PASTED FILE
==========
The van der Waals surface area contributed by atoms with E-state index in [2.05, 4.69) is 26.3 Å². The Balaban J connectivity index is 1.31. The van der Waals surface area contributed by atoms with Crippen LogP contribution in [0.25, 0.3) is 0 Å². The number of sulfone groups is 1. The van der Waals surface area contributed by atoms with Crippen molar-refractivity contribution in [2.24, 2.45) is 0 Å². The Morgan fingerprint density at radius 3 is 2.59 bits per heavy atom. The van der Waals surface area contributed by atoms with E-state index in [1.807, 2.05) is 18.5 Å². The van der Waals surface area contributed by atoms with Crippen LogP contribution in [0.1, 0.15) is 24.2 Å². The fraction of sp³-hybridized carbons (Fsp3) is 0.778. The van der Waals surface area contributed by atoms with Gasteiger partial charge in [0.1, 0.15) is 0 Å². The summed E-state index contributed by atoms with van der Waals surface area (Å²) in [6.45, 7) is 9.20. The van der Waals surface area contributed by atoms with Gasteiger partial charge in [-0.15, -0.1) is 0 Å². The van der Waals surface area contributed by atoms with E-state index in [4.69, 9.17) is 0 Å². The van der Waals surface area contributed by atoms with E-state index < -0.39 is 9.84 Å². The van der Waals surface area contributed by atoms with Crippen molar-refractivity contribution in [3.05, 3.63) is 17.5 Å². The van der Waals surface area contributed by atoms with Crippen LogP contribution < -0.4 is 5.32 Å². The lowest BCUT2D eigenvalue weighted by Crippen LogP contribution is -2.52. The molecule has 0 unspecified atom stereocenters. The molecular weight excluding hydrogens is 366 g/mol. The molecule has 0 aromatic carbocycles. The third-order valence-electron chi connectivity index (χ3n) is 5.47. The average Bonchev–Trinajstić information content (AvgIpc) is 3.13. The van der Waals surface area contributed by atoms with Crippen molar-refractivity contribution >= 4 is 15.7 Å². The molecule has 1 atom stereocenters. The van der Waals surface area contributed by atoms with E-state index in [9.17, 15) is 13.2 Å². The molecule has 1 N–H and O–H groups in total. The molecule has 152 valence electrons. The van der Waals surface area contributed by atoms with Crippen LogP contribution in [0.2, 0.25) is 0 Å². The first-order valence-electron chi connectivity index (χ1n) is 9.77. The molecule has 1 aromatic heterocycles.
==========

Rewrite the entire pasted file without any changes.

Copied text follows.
The van der Waals surface area contributed by atoms with E-state index in [2.05, 4.69) is 26.3 Å². The Balaban J connectivity index is 1.31. The van der Waals surface area contributed by atoms with Crippen LogP contribution in [0.25, 0.3) is 0 Å². The number of sulfone groups is 1. The van der Waals surface area contributed by atoms with Crippen molar-refractivity contribution in [2.24, 2.45) is 0 Å². The Morgan fingerprint density at radius 3 is 2.59 bits per heavy atom. The van der Waals surface area contributed by atoms with E-state index in [1.807, 2.05) is 18.5 Å². The van der Waals surface area contributed by atoms with Crippen LogP contribution in [0.1, 0.15) is 24.2 Å². The fraction of sp³-hybridized carbons (Fsp3) is 0.778. The van der Waals surface area contributed by atoms with Gasteiger partial charge in [0.1, 0.15) is 0 Å². The summed E-state index contributed by atoms with van der Waals surface area (Å²) in [6.45, 7) is 9.20. The van der Waals surface area contributed by atoms with Gasteiger partial charge in [-0.15, -0.1) is 0 Å². The van der Waals surface area contributed by atoms with E-state index in [4.69, 9.17) is 0 Å². The van der Waals surface area contributed by atoms with E-state index < -0.39 is 9.84 Å². The van der Waals surface area contributed by atoms with Crippen molar-refractivity contribution in [3.05, 3.63) is 17.5 Å². The van der Waals surface area contributed by atoms with Crippen LogP contribution < -0.4 is 5.32 Å². The lowest BCUT2D eigenvalue weighted by Crippen LogP contribution is -2.52. The molecule has 0 unspecified atom stereocenters. The molecular weight excluding hydrogens is 366 g/mol. The molecule has 0 aromatic carbocycles. The third-order valence-electron chi connectivity index (χ3n) is 5.47. The average Bonchev–Trinajstić information content (AvgIpc) is 3.13. The van der Waals surface area contributed by atoms with Crippen molar-refractivity contribution >= 4 is 15.7 Å². The molecule has 1 atom stereocenters. The van der Waals surface area contributed by atoms with E-state index in [9.17, 15) is 13.2 Å². The molecule has 1 N–H and O–H groups in total. The molecule has 152 valence electrons. The van der Waals surface area contributed by atoms with Crippen LogP contribution in [0.2, 0.25) is 0 Å². The first-order valence-electron chi connectivity index (χ1n) is 9.77. The molecule has 1 aromatic heterocycles.